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CEOs Focus on People and Operations in Slow-Growth Economy

Jan. 11, 2013

Human capital and operational excellence are squarely in the sights of corporate leaders looking to bolster their businesses in a sluggish global economy. That’s the main takeaway from the Conference Board’s CEO Challenge 2013, a survey of more than 700 senior executives in the U.S., Europe and Asia.

Asked to identify and rank the most pressing challenges they face, business leaders picked human capital — how best to develop, engage, manage, and retain talent — as the leading challenge (out of 10 choices). Operational excellence came in second, followed by innovation and customer relationships. Interestingly, there was no difference between the regions in terms of these top choices ­ leaders in Asia, Europe, and the U.S. all included the same four among their top five challenges.

“Since 2008, we had seen CEOs express extreme concern about external pressures on the business environment, especially in those regions hardest hit by the economic crisis. Last year, we saw ‘global political/economic risk’ and ‘government regulation’ both ranked as top-four challenges worldwide,” said Bart van Ark, the Conference Board’s executive vice president and chief economist, and a co-author of the report. “In CEO Challenge 2013, leaders seem to be turning away from macro factors outside their control to look hard at their own organizations, employees, customers, level of efficiency, and capacity for innovation.”

What are companies doing to meet these challenges? CEOs said they were addressing human capital first and foremost by growing talent internally. They also said they were providing employee training and raising employee engagement.

In pursuit of operational excellence, CEOs are focused on raising employee engagement and productivity. Leaders in Asia also gave a strong nod to investing in key technologies. U.S. and European leaders are working to reduce baseline costs.

Innovation fell from its ranking last year as the top global challenge. The board pointed out that six of the top 10 global strategies for innovation “draw on human capital, including creating a culture of innovation, develop innovation skills for all employees, and find, engage and incentivize innovative staff.” In the U.S. and Asia, the high rank given to “engage in strategic alliances with customers, suppliers, and/or business partners,” the board noted, reflects a longer-term strategy for growth.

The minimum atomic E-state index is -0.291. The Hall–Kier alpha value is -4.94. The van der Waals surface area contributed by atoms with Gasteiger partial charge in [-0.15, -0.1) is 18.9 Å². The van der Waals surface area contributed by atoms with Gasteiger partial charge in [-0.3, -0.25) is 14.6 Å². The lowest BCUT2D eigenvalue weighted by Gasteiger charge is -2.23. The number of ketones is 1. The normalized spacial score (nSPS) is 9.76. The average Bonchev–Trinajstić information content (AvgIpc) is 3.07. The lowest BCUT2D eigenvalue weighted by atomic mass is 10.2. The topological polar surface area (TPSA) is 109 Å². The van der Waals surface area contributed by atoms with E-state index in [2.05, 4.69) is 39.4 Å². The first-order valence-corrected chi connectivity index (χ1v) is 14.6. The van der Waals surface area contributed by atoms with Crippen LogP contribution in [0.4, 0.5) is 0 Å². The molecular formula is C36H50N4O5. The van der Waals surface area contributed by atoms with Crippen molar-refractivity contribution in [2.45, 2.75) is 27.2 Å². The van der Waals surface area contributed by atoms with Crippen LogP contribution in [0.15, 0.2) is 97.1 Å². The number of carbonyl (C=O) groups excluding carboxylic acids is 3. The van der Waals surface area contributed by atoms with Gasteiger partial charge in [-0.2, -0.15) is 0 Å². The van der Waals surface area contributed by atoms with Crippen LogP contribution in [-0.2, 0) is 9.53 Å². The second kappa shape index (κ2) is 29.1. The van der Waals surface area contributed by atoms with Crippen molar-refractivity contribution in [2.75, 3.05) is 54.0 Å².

To strengthen customer relationships, CEOs said they were focused on enhancing the quality of products/services and sharpening their understanding of customer/client needs.

The Conference Board pointed out the focus on people has broadened beyond simply developing a business’ leaders.

“On a global basis as well as across regions, this year also saw a shift toward internal talent development as opposed to strategies focused on management or the senior team,” said Rebecca Ray, senior vice president, Human Capital at the Conference Board, and a co-author of the report. “In a time of uncertainty, this appears to be a long-term approach that will assure the right talent is in place to take advantage of the next boom, whenever it comes.”

For manufacturing leaders in particular, the Conference Board survey offers a reminder that the hunt for talent is critical as a generation raised to pursue service jobs must be wooed back and convinced that manufacturing offers an interesting, profitable and secure future. Moreover, it should provide an incentive for the large number of companies that have ignored, or dabbled in, lean manufacturing and other continuous improvement methodologies to take them much more seriously.

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